I know these posts are intended to be (mostly) positive, but I’m not happy about this one. Jubilee was a fun, light-hearted character, and her mutant power was symbolic of her name and her personality. Stripping her of that power severely harmed her identity, and how can a superhero become iconic if no one quite knows who or what they are?

She might be still wearing a yellow coat and pink sunglasses, but she doesn’t feel like Jubilee any more. Even her role as Wolverine’s student has been eclipsed by, well, just about everyone else in the Marvel Universe, but particularly characters like Armor and X-23. The only obvious improvement I can see in the way she is being portrayed is that her Asian heritage tends to be more evident in the artwork depicting her, as compared to the early days which was often so subtle that you could easily assume she is supposed to be white.

The treatment of her character arc, however, or lack thereof, is such a shame, because Jubilee’s superhero name didn’t include a -girl or a -kid. It was a contraction of her real name that happened to make an awesome, powerful and symbolic noun. Jubilee didn’t need to develop into an Oracle or a Nightwing to shed her teenage image – she could have been Jubilee forever if only the Marvel writers had figured out how to let her grow up, and grow into herself, without losing too many pieces of who she was when she started out.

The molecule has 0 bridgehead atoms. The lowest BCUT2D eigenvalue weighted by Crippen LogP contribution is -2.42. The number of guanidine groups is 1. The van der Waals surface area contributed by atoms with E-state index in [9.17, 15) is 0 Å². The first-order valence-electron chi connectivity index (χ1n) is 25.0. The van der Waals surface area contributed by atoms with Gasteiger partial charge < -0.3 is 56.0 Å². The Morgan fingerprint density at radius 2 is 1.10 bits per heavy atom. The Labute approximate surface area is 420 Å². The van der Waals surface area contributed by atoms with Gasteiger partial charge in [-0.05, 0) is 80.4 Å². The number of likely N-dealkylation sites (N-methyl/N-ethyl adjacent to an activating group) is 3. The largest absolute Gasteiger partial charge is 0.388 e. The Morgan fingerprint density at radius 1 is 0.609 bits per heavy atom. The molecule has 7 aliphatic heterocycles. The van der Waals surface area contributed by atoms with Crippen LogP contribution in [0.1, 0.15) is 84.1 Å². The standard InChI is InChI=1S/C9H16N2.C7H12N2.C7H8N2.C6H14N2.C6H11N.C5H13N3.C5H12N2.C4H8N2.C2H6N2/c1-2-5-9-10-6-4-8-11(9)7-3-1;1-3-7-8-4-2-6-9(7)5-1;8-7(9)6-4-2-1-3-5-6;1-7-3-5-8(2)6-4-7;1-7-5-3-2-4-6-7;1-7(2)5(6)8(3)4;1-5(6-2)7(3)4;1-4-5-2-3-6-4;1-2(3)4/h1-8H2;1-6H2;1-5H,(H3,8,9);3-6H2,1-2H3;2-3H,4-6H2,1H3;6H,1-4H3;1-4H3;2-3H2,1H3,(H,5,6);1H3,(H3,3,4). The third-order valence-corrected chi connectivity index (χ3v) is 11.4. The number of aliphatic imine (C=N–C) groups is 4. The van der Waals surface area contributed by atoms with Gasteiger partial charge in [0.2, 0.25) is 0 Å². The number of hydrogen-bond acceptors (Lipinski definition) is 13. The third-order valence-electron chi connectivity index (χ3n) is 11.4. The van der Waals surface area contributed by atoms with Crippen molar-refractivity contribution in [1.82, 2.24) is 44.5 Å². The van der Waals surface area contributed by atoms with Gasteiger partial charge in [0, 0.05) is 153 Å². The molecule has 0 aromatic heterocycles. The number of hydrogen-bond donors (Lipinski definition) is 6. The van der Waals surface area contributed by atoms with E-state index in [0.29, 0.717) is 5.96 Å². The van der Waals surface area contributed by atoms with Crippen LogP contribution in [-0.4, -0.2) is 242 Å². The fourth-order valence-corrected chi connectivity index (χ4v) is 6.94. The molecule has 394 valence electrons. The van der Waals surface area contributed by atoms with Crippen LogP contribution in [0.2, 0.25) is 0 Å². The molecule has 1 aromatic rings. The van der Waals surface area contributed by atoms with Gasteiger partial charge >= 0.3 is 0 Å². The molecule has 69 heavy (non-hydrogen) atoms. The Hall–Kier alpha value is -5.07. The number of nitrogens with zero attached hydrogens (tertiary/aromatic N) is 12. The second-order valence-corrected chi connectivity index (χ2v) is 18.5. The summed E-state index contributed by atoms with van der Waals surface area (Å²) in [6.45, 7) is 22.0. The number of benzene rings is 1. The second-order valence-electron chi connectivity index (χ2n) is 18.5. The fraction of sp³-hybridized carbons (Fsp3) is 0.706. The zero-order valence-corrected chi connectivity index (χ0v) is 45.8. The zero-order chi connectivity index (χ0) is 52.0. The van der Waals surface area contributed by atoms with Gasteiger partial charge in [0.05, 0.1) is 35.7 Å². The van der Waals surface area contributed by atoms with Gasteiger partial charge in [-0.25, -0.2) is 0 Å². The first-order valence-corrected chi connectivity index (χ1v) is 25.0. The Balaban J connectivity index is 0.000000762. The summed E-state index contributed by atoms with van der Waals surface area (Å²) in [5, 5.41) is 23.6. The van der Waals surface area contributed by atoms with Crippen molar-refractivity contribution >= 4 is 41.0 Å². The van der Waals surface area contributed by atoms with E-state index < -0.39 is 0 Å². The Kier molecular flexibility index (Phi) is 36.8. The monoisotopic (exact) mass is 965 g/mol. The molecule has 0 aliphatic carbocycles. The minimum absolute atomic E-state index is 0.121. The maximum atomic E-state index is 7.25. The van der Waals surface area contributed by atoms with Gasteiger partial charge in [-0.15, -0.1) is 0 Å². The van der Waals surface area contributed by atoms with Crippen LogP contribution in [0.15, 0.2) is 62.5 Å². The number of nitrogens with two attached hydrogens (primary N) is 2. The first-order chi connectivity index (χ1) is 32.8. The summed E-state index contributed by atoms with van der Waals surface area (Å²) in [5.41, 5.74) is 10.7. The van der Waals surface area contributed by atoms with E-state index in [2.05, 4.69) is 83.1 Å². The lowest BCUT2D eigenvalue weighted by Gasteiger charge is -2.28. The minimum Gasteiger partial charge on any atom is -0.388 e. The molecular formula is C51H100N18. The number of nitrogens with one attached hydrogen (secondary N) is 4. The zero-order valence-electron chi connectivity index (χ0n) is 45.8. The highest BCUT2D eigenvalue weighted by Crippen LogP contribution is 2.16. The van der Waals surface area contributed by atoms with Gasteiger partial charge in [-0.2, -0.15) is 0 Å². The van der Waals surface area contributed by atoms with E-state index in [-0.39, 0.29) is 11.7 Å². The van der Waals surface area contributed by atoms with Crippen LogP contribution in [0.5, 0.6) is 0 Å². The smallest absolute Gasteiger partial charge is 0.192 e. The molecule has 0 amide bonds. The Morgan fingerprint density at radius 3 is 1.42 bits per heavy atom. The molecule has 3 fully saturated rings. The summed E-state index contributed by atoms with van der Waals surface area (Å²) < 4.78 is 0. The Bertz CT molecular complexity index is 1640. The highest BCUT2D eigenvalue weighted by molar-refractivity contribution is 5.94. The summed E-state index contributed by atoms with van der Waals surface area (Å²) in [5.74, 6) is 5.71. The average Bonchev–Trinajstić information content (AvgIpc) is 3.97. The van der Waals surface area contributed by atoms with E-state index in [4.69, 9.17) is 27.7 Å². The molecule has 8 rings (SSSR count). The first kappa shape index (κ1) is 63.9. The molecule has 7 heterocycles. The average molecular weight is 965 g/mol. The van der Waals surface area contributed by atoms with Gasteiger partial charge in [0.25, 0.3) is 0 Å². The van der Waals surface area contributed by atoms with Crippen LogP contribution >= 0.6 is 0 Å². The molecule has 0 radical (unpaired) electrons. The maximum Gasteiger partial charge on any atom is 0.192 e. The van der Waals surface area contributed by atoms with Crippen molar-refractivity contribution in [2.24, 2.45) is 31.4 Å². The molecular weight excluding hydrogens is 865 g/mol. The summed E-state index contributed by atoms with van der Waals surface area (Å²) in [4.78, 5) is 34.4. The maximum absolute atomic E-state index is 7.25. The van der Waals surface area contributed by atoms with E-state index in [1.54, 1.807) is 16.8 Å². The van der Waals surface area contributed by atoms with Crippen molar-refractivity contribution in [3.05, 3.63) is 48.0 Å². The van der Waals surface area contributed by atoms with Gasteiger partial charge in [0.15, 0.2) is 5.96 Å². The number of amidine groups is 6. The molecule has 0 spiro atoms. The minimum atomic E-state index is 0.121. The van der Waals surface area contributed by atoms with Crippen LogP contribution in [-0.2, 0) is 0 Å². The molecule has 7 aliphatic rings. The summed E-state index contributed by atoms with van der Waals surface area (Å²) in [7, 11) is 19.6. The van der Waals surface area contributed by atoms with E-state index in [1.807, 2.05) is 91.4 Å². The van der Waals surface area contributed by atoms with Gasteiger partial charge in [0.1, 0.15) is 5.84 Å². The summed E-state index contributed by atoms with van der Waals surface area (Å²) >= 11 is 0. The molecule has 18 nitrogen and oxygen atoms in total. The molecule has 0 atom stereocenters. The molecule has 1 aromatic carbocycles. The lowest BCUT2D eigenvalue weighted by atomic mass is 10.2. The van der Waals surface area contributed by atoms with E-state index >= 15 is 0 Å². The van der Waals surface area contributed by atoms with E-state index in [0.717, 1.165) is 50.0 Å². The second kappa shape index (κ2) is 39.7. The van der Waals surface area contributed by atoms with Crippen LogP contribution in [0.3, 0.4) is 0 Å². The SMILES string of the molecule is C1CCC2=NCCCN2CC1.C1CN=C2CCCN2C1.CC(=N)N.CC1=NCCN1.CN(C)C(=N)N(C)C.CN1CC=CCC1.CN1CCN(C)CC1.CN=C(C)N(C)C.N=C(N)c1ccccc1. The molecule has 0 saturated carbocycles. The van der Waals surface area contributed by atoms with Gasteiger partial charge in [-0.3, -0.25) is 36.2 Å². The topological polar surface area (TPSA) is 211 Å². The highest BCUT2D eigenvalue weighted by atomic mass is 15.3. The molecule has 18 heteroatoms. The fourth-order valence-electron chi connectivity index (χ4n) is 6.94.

But you know, it’s comics. Where there’s life (and sometimes not even then), there’s hope. Someday, Jubilation Lee might start blowing things up again. And who says a vampire can’t have mutant powers and wear a bright yellow coat at the same time?

The sunglasses still work.

Or I could just go and watch more episodes of the 90’s animated X-Men series. Yes. There’s always that.

Where the Wonder Women Are:
0: Introduction
1: Black Canary
2: Rogue
3: Hawkgirl/Hawkwoman
4: Black Widow
5: Wonder Girl
6: Captain Marvel
7: Vixen
8: Abigail Brand.

One reply

  1. Ben Payne says:

    I love Jubilee. Haven’t read a lot of her though… she had a brief run in the recent X-Men series, but seems to have been written out again. She was great in Generation X.